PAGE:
Last week I wrote about whether the concept of terroir could be applied to bourbon. Bourbon is made with at least 51% corn in the mashbill. My hypothesis was that where the corn and other grains in the mashbill were grown doesn’t matter much as long as the grain is healthy. What matters in bourbon production is where and how the whiskey is stored and aged. The aging process is significantly influenced by the temperature of the surrounding environment, and so place matters at least in that sense. (The use of local yeasts might also be a differentiating factor)
Kara Newman in Wine Enthusiast adds another dimension to the concept of terroir in whiskey production. Reporting on some experiments with rye whiskey she writes:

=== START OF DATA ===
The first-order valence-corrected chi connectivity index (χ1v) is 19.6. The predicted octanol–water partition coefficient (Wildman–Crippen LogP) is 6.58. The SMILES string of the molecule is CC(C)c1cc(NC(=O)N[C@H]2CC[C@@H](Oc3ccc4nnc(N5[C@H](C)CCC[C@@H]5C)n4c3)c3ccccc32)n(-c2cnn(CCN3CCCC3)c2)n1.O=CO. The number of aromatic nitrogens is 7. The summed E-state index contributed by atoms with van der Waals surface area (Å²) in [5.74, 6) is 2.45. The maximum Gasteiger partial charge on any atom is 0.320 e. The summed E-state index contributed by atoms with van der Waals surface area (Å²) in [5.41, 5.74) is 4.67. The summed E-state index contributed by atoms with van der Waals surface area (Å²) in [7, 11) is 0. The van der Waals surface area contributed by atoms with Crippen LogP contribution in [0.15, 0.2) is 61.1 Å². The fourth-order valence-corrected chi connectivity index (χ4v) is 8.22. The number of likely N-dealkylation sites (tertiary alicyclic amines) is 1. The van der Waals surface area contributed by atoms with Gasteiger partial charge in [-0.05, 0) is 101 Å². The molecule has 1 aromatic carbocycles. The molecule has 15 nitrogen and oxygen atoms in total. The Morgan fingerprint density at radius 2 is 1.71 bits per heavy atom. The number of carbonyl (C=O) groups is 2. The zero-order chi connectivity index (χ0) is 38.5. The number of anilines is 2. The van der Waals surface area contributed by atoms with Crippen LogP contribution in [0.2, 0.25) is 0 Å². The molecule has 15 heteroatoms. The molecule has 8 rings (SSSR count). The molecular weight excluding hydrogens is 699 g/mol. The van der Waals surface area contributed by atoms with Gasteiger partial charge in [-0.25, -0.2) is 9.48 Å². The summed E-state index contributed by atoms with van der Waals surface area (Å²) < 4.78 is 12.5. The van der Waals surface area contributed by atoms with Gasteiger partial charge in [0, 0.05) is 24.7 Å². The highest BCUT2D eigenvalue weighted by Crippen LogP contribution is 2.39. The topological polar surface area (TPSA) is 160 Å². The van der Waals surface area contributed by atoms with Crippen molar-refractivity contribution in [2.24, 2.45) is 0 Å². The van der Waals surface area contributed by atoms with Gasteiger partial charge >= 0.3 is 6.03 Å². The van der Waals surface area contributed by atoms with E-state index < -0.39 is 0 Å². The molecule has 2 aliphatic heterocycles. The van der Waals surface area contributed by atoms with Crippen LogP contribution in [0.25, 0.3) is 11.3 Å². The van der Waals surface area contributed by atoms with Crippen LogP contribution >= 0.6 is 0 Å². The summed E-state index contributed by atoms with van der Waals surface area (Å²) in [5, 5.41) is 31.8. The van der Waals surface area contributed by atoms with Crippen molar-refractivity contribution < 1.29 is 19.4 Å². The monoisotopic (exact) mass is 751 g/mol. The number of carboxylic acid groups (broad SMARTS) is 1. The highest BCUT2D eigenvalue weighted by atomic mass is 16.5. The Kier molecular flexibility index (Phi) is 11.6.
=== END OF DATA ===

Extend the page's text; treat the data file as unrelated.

The study found that whiskey produced from Pennsylvania rye had considerably higher levels of acetaldehyde, isobutanol and isoamyl alcohol than the samples from Minnesota and Canada.
“[These compounds] contribute fruity, apple-like flavor in the Pennsylvania rye whiskeys,” says Michael Foglia, director of new product development and innovation for Wigle. “There was a quantifiable flavor difference in the whiskey made with [Pennsylvania] rye compared with whiskeys with rye from other regions.”
Even Vodka made from rye showed flavor differences despite the fact that vodka is produced through multiple distillations making it an almost neutral tasting spirit.
Most bourbon has a significant amount of rye in the mashbill to add spice so, if these experiments with rye receive more confirmation, it may be that terroir will emerge as an important concept in bourbon production.
Among all the grains used in whiskey production, rye is the most intensely flavored. It remains to be seen whether corn, barley and wheat show similar regional differences.